Can it be CPRS?

Hi all - I'm Dawn and this is my first post on here. I broke both my ankles back in August 16 - left one badly dislocated and bimalleolar fracture, plus "crumbled" metatarsals, right one non-displaced talus fractures on both sides of the ankle plus soft tissue damage. Left one was operated on, so multiple pins inside now, and in a cast for 9 weeks, then airboot right one was put in an airboot straightaway. Further background, I already had rheumatoid arthritis (though largely in remission), various hip and lower back issues and had been diagnosed with fibromyalgia at the beginning of last year. So I was already using crutches regularly at the time of my fall, and no stranger to pain and pain meds (I was am and taking co-codamol, gabapentin, etoricoxib and citalopram).

Six months on and although x-rays suggest the bones are healing well, my mobility is still very limited and pain, despite the cocktail of drugs is persistent and draining. To the above list add liquid morphine every night without which I cannot sleep. Of course much to be expected - the injuries were bad, both ankles meant a lengthy period of immobility, from which not only are my feet and leg muscles recovering but also back and hip. And I can't expect the pain I had before the injury to disappear either.

But I'm nevertheless worried that I'm not healing as well as I should. And my concerns are sharpened as I have to go back to work imminently or face a 50% cut (I know this will seem generous to many - but I'll find it difficult to manage). Since my physio muttered CRPS at a session a couple of months back I'm really concerned that I may have developed this condition. My left foot has been persistently a different colour from the right, more swollen (both swell still) and certainly in the early days clearly hotter. Before CRPS was mentioned I described one of the pains I was feeling as like electrical shocks, which progressed to stinging and burning, worse at night, hence the morphine. My physio says not to worry, as I don't have the hypersensitivity to pain and touch that many experience, and that in any case she is treating me as she would if I had this diagnosis (we are starting hydrotherapy next month), and I'm already on the drugs typically used. I mentioned to my GP - he didn't examine me but did increase my doseage of gabapentin.

Sorry for such a long post - won't happen again! But interested to hear from others - whether they have CRPS without all the symptoms, and whether I should push for a diagnosis now, or just wait to see how things develop.

3 Replies

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  • With the break crps is highly likely. However, you can remove the problem by doing exercises to stretch the effected muscles out. It is painful to stretch muscle out. The pain will go. It is very common for breaks to have muscles under going shortening from lack of use.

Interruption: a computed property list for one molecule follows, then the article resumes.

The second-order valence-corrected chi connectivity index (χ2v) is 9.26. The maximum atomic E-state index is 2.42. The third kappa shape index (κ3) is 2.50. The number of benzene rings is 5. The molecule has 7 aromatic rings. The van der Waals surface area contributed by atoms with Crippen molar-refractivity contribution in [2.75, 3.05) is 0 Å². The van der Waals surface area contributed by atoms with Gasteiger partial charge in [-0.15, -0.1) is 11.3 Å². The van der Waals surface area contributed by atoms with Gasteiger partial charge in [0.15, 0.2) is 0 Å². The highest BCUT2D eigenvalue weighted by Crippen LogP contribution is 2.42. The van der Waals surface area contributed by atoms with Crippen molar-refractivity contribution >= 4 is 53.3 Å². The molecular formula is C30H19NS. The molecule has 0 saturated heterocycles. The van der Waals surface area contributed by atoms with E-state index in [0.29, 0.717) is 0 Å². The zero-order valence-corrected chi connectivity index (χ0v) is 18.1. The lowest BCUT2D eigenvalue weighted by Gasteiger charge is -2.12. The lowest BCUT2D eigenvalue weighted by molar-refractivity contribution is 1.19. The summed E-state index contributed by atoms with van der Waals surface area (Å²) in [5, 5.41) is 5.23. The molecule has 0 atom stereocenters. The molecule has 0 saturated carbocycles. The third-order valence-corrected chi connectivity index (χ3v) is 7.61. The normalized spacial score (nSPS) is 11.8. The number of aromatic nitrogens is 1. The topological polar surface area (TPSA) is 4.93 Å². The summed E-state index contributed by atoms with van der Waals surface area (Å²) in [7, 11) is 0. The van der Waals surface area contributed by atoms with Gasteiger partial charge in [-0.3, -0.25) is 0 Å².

Find a sports therapist who treats professional footballers. They should know what to do hopefully. They get injured footballers back playing again after many an injury.

    I would try to cut down on the pain killers. You need the sensitivity to get things working as they should. Pain killers will remove sensitivity and as a result make things much worse.

    Yoga is a good discipline to take up so as to learn more about your body.

    Hope this helps

  • Thanks for taking the time to reply John and for offering this helpful advice. I have certainly had positive experiences in the past with sports therapists when the NHS haven't offered help eg badly sprained ankle (I've a bit of history with ankles!). So definitely something I'll consider - for the moment my NHS physio has been v helpful, and I do do daily stretching exercises. She thinks being in the hydro pool will enable me to do more.

    Yoga came up today at a pain clinic group I'm attending - we are promised more advice next week on how it could work for the various conditions we all have. I've always thought it sounded attractive, but worried that I could manage it. But I'm desperate to be able to do a bit more exercise, so this may be the thing.

    As for the painkillers, you may well be right - and it's the fogginess and tiredness exacerbated by them that is making me most nervous about working again. But it's a vicious circle - although I still pretty much dread every step they take the edge off the pain enough so that I can endure my excersises and do some walking. I know some people might think taking morphine every night is too much, but it's the only thing that lets me have a pain free sleep (I have experimented without and just keep waking up with pain).

  • Thanks for the reply. Hope everything goes well.

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